RENUKA VISWANATHAN | 23 FEBRUARY, 2020
Against all women
Some weeks back, a series of tweets about the CAA, NPR and NRC gave me the shivers. Natasha was the one who pointed out with devastating clarity why these policies, particularly the preparation of a National Population Register followed by the National Register of Citizens would harm all women, irrespective of religion, region or social class. Ever since, I have spent sleepless nights brooding over her insights. Let me share my worries here so that we all realize what we are up against.
At first glance, a listing of Indian residents followed by transfer of the names of citizens to a separate register appears pretty innocuous. How can anyone deny us citizenship when we have known this country since birth and have several pieces of paper to prove it? We have passports to cross borders, we have voted several times on valid election IDs, we pay taxes with PAN cards, we take cars on the road with driving licenses. We have registered sale or lease deeds for our residences and electricity, water and telephone bills to prove that we live here. Some of us have worked in or with the government and some are fighting for it at remote border posts. A few have represented the country at international fora, sports and other events.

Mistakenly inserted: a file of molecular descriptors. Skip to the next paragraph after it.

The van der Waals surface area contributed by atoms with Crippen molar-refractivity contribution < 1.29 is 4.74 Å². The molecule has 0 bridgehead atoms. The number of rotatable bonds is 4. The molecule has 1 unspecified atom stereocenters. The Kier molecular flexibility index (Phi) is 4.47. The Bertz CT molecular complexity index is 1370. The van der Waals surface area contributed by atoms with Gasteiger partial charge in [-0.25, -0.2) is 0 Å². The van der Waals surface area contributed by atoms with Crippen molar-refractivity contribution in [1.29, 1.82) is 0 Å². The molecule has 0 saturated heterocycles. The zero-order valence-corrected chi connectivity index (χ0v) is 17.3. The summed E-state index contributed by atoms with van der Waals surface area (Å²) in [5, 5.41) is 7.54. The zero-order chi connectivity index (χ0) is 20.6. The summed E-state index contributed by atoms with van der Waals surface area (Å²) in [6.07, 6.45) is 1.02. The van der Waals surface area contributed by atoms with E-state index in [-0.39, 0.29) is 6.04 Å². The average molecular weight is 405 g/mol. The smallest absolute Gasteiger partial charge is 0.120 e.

Nevertheless, every day, we are officially told that none of these certificates will be treated as conclusive proof of our being Indian. The only incontrovertible proofs of citizenship are birth certificates for us and for our parents. Unfortunately, just a miniscule number of people who live in India have such documents. In the case of doubt, the local bureaucrat preparing the register will presumably take a final view using his discretion. With almost four decades of experience within Indian bureaucracy, this is a thought that sends chills down my spine.
The situation will be particularly dire for women, caught up as they are within our patriarchal, male-chauvinist society. Girl children are less likely even today to have birth certificates made out in their names. Poor illiterate mothers in slums and rural areas are not valued for producing female children. As a consequence, they too undervalue their daughters.
During village tours in Karnataka, I quickly learned to question the answers given by women when asked how many children they had. I discovered that very often they only gave me the number of sons. From this bitter experience, I taught myself to ask a further question: how many daughters do you have? And add the numbers back to arrive at the correct number of children in the family. With conditions like this, the birth of a girl child is less likely to be confirmed by a valid birth certificate, even when the delivery has taken place in a government hospital.
The next opportunity to obtain a valid ID comes when a child leaves school with a school leaving certificate. But, far fewer girls are enrolled in schools than boys and of these, a much smaller number is likely to become matriculates and get SSLC certificates. Those who do not complete this stage of education will not possess another important proof of birth in the country.